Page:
You have to consider the life situation of every person that is on your inheritance list because an acceptable way to provide for one person will not be right for another. This definitely enters the picture when it comes to leaving an inheritance to a person with a disability.
Government Benefit Eligibility
Most people in the United States who have health insurance get it through their employers, but many Americans with disabilities are not part of the workforce. They can’t get health care insurance through this avenue, and they are not in a position to earn income.
Fortunately, there are government programs in place that will help to fill these gaps. Medi-Cal is a source of health insurance for people with financial need, and Supplemental Security Income (SSI) provides a modest but steady stream of monthly income.
Since there is a $2,000 asset limit, if a beneficiary comes into money due to a lawsuit settlement or some other event, they would lose their eligibility for these benefits.
First-Party Special Needs Trust
There is a solution to this type of situation in the form of a first-party or self-settled special needs trust. These legal devices are alternately referred to as supplemental needs trusts, so you will see both terms utilized.
The person in question (the grantor) could not act as the trustee, but they would be the beneficiary.
A trustee that is named by the grantor or a legal representative would administer the trust. It can be a family member or friend, and there are also professional fiduciaries that provide trustee services.
Medi-Cal does not cover every medical and dental treatment that someone may want or need, and the maximum SSI benefit this year is $914, so it doesn’t go far. Under the rules of these programs, the trustee would be able to use assets in the trust to satisfy the beneficiary’s unmet needs.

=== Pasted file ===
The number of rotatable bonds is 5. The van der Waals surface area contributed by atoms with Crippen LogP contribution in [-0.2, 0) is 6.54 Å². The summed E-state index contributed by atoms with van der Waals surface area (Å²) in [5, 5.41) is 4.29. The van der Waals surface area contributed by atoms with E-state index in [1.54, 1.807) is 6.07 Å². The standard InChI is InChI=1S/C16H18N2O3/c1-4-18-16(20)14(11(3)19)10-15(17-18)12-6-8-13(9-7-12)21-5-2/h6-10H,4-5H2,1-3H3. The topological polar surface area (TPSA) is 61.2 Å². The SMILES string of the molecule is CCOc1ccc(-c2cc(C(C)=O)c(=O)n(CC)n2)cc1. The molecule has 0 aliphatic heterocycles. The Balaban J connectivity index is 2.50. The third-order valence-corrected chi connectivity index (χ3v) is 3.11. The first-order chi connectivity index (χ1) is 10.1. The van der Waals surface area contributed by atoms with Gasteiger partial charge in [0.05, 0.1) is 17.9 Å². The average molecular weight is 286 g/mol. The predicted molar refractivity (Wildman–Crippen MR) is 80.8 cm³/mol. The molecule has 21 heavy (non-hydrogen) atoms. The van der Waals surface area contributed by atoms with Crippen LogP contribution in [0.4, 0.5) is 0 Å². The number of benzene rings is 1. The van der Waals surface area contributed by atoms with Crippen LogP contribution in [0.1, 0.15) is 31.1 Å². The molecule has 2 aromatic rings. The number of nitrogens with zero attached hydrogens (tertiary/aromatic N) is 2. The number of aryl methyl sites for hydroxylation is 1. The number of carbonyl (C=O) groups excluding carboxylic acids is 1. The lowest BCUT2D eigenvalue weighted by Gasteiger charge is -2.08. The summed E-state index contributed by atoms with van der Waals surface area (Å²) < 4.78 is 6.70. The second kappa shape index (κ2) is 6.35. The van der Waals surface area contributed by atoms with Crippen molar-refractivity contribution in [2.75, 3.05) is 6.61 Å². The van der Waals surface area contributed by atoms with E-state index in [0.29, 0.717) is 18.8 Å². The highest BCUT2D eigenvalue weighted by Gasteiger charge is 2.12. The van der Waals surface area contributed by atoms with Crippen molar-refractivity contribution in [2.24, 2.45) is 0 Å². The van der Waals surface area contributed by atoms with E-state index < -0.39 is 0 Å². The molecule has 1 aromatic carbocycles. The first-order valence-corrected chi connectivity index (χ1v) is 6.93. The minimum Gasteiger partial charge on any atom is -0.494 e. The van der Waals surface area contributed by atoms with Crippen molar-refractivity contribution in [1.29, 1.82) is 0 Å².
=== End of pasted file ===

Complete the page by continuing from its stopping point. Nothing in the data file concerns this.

There are many different ways that the resources can be utilized to enhance the beneficiary’s quality of life. A home can be purchased along with a specially equipped van, and the trustee can provide vacations, transportation, electronic equipment, and the list goes on and on.
Benefit eligibility would remain intact as long as the trustee follows all the rules correctly.
Medi-Cal Recovery and Third-Party Special Needs Trusts
Though it is possible for a person with a disability to use their own funds to establish a trust, there is a major drawback. After the death of a Medi-Cal recipient, the program is required to seek reimbursement from their estate.
When a self-settled special needs trust has been established, assets that remain in the trust after the death of the grantor/beneficiary would be within reach of Medi-Cal during the recovery phase.
If you want to leave an inheritance to someone that is in this position, you should establish a third-party trust. You would fund the trust with your own resources, and everything would be the same with regard to the trustee’s ability to make the beneficiary more comfortable.
However, there is one major difference. When you establish the trust, you would name a successor beneficiary, and this individual would assume the role after the death of the primary beneficiary. Medi-Cal would not be able to touch the trust’s assets.
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As you can see, there are targeted approaches you can take to address specific estate planning situations. When you work with our firm, we will gain an understanding of your objectives and your family dynamic and help you devise a plan that ideally suits your needs.
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